“In Le Poids des héros, David Sala traces his early personal trajectory marked by the mentor figures of his grandfathers, war heroes and resistance fighters. By summoning his point of view as a little boy, he plunges us into a majestic and abundant exploration of childhood and adolescence. The use of the imagination allows us to approach the dark areas and the flaws from a safe distance, while recomposing a universal learning and transmission path for the reader. Without forgetting the imperishable taste of bike races, the discovery of the first US rap songs, the first times of artistic initiation at the Emile Cohl school.”
Les Pizzlys [tr. The Pizzlys], Jérémie Moreau (Delcourt)
“Driving around Paris day and night in his BMW on credit, Nathan runs one Uber errand after another to support his siblings. Literally at one with his GPS, Nathan plunges into a deep depression when his cell phone breaks down. After an accident, Annie, his latest client, offers him the chance to live in the woods with Zoe and Etienne in Alaska.”
La synagogue [tr. The Synagogue], Joann Sfar (Dargaud)
“It took Joann Sfar being on a hospital bed in 2021 for him to finally dare to tell his true adventures of adolescence. A generation that feels guilty for having been born after Hitler and for not being able to fight him. Kids with clenched fists who tell themselves that the skinhead, middle class kids who cross their path will not be a worthy adversary for their grief. This is the story of the Jews of France who dream of being like everyone else but don’t know how to make themselves useful when bombs start exploding in synagogues. The Synagogue is a story that reminds us of the permanence of political extremism and the need to fight it, even if this struggle must be repeated in each generation.”
Je suis toujours vivant [tr. ‘I’m Still Alive‘], Roberto Saviano & Asaf Hanuka (Galimard jeunesse)
“Roberto Saviano is the author of Gomorra, a novel-investigation that describes the criminal empire of the Camorra. Published in 2006, the book was a powerful force and its success is worldwide. Sentenced to death by the Naples mafia, Roberto Saviano has been living under police protection for fifteen years. This story, drawn by Asaf Hanuka (Eisner Award winner), is that of a survivor who continues to write at the risk of his life and refuses to surrender.”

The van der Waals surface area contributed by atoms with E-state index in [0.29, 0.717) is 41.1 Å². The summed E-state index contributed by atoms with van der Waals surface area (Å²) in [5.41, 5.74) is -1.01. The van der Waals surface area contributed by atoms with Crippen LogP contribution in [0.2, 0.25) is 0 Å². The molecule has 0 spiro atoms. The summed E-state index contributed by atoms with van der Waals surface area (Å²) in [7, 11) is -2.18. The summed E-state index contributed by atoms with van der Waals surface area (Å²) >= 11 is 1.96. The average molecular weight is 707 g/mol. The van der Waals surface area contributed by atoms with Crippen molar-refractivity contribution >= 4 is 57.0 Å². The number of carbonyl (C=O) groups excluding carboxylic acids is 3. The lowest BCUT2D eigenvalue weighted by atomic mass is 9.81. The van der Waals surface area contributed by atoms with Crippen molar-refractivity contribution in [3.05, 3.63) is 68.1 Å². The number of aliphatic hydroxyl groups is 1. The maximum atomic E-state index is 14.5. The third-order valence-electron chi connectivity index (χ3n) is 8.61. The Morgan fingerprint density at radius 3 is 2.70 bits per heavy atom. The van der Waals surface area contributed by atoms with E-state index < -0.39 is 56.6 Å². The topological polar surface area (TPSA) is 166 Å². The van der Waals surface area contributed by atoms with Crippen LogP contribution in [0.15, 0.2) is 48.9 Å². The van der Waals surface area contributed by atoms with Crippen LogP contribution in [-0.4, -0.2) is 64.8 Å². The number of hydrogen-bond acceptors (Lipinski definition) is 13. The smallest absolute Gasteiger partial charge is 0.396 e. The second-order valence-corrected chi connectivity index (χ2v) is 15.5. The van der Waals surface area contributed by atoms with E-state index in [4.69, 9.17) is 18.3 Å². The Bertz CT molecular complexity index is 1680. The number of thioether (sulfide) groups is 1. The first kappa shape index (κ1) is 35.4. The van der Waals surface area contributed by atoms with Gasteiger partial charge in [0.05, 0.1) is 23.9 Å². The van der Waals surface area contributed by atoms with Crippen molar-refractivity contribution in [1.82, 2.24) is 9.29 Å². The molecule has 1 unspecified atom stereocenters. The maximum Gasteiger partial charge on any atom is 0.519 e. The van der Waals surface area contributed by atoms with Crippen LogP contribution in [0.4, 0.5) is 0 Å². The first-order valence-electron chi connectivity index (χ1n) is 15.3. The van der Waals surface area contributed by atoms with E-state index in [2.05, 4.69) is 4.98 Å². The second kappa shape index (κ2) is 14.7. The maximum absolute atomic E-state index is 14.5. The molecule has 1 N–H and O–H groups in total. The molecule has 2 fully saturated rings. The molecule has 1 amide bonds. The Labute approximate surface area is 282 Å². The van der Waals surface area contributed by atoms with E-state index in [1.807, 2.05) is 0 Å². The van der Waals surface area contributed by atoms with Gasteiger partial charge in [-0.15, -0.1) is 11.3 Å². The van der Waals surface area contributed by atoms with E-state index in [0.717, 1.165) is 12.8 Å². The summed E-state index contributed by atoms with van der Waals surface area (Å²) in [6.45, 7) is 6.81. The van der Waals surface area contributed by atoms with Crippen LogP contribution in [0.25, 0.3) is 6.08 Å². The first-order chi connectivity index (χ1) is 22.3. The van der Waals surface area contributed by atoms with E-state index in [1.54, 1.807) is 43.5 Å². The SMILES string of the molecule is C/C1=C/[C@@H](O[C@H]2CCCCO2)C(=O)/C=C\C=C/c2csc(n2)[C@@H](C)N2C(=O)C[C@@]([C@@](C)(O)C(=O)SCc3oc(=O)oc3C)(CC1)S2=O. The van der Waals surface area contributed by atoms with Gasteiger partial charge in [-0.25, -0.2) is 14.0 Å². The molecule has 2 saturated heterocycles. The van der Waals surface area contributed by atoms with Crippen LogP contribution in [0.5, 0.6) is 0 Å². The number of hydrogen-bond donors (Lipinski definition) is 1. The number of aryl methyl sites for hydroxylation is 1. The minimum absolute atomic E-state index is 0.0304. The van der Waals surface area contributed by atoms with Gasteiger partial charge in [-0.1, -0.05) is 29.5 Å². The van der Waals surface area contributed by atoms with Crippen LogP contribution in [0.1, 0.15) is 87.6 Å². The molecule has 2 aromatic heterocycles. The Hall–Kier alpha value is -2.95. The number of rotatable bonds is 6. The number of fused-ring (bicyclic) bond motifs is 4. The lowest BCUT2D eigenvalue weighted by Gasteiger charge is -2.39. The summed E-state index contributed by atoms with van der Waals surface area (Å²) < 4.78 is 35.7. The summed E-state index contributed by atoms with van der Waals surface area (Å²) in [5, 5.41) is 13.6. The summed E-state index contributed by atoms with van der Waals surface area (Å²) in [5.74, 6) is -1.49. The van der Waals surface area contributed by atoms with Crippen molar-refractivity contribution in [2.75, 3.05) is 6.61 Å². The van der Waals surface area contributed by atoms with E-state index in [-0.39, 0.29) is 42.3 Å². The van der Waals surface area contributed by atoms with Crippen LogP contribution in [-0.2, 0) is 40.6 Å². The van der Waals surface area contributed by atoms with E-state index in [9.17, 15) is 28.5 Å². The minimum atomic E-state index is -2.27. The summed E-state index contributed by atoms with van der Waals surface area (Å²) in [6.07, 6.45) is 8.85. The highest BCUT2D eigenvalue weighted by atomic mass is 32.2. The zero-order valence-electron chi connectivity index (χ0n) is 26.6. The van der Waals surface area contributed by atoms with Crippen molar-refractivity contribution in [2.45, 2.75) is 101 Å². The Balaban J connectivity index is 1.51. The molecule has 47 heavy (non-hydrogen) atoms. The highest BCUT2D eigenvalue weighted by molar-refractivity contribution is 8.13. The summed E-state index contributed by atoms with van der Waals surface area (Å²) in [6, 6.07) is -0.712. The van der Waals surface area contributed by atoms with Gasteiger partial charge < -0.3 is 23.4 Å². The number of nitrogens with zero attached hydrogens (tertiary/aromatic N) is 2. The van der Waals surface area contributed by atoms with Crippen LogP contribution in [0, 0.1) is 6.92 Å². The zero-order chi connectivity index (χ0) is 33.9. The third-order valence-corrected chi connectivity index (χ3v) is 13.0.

Ladies With Guns, Olivier Bocquet & Anlor (Dargaud)
Note: Available in English digitally from Europe Comics.
Europe Comics Synopsis:
“Five women from various backgrounds are brought together by fate to fight as allies for their survival. A retired schoolteacher, an Indian who’s handy with a bow, a young, immigrant widow from London, a brothel worker who’s made off with the till and a fourteen-year-old slave who’s been put in a cage. This unlikely band of adventurers must fight off the violence men resort to when caught in greed’s ubiquitous grip. They’ll do it with arrows, pies, brooms, pots, knitting-needles, and a lethal revolver that becomes even more dangerous in the hands of the sharpest-shooter of them all: a teenager who’s been whipped, locked in a cage and freed only to fall victim to pneumonia. These women have got each other’s backs and don’t take kindly to the worst mankind has to offer.”